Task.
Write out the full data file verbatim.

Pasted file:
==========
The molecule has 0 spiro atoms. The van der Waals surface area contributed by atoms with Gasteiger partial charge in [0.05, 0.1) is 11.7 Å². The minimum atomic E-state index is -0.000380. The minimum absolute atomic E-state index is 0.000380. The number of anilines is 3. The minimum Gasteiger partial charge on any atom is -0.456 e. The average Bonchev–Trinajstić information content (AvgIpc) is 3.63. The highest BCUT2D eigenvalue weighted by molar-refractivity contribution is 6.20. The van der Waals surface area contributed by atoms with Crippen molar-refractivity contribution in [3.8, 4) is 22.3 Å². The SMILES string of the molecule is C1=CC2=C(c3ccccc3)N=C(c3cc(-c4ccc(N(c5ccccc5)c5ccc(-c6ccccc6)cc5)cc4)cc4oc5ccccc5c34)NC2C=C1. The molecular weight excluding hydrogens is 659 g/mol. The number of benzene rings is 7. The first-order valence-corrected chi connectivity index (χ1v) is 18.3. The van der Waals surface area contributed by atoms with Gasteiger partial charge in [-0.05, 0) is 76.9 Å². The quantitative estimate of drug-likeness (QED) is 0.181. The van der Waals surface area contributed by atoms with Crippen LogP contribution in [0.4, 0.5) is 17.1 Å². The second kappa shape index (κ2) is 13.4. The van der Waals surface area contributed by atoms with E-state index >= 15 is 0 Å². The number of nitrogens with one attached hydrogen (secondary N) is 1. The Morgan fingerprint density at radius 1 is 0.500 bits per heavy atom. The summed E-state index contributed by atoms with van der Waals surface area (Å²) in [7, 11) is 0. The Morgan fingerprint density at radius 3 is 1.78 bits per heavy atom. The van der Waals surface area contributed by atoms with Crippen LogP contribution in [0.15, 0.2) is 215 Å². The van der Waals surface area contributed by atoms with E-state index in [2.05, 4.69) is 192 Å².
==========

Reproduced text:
The molecule has 0 spiro atoms. The van der Waals surface area contributed by atoms with Gasteiger partial charge in [0.05, 0.1) is 11.7 Å². The minimum atomic E-state index is -0.000380. The minimum absolute atomic E-state index is 0.000380. The number of anilines is 3. The minimum Gasteiger partial charge on any atom is -0.456 e. The average Bonchev–Trinajstić information content (AvgIpc) is 3.63. The highest BCUT2D eigenvalue weighted by molar-refractivity contribution is 6.20. The van der Waals surface area contributed by atoms with Crippen molar-refractivity contribution in [3.8, 4) is 22.3 Å². The SMILES string of the molecule is C1=CC2=C(c3ccccc3)N=C(c3cc(-c4ccc(N(c5ccccc5)c5ccc(-c6ccccc6)cc5)cc4)cc4oc5ccccc5c34)NC2C=C1. The molecular weight excluding hydrogens is 659 g/mol. The number of benzene rings is 7. The first-order valence-corrected chi connectivity index (χ1v) is 18.3. The van der Waals surface area contributed by atoms with Gasteiger partial charge in [-0.05, 0) is 76.9 Å². The quantitative estimate of drug-likeness (QED) is 0.181. The van der Waals surface area contributed by atoms with Crippen LogP contribution in [0.4, 0.5) is 17.1 Å². The second kappa shape index (κ2) is 13.4. The van der Waals surface area contributed by atoms with E-state index >= 15 is 0 Å². The number of nitrogens with one attached hydrogen (secondary N) is 1. The Morgan fingerprint density at radius 1 is 0.500 bits per heavy atom. The summed E-state index contributed by atoms with van der Waals surface area (Å²) in [7, 11) is 0. The Morgan fingerprint density at radius 3 is 1.78 bits per heavy atom. The van der Waals surface area contributed by atoms with Crippen LogP contribution in [0.15, 0.2) is 215 Å². The van der Waals surface area contributed by atoms with E-state index in [2.05, 4.69) is 192 Å².